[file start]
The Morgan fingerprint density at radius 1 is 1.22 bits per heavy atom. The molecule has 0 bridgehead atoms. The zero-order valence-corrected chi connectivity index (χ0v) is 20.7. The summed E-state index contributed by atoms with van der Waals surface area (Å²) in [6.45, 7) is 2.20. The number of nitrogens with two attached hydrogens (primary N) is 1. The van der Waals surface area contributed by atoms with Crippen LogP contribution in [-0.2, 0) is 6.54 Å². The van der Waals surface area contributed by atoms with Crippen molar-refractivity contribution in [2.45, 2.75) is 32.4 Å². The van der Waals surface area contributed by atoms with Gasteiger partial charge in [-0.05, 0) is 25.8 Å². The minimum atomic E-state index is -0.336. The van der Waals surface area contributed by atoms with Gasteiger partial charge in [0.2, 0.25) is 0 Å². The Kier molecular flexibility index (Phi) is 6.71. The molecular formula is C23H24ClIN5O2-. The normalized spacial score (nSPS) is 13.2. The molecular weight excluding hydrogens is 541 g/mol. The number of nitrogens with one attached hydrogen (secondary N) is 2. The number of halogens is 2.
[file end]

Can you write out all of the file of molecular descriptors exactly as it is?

The Morgan fingerprint density at radius 1 is 1.22 bits per heavy atom. The molecule has 0 bridgehead atoms. The zero-order valence-corrected chi connectivity index (χ0v) is 20.7. The summed E-state index contributed by atoms with van der Waals surface area (Å²) in [6.45, 7) is 2.20. The number of nitrogens with two attached hydrogens (primary N) is 1. The van der Waals surface area contributed by atoms with Crippen LogP contribution in [-0.2, 0) is 6.54 Å². The van der Waals surface area contributed by atoms with Crippen molar-refractivity contribution in [2.45, 2.75) is 32.4 Å². The van der Waals surface area contributed by atoms with Gasteiger partial charge in [-0.05, 0) is 25.8 Å². The minimum atomic E-state index is -0.336. The van der Waals surface area contributed by atoms with Gasteiger partial charge in [0.2, 0.25) is 0 Å². The Kier molecular flexibility index (Phi) is 6.71. The molecular formula is C23H24ClIN5O2-. The normalized spacial score (nSPS) is 13.2. The molecular weight excluding hydrogens is 541 g/mol. The number of nitrogens with one attached hydrogen (secondary N) is 2. The number of halogens is 2.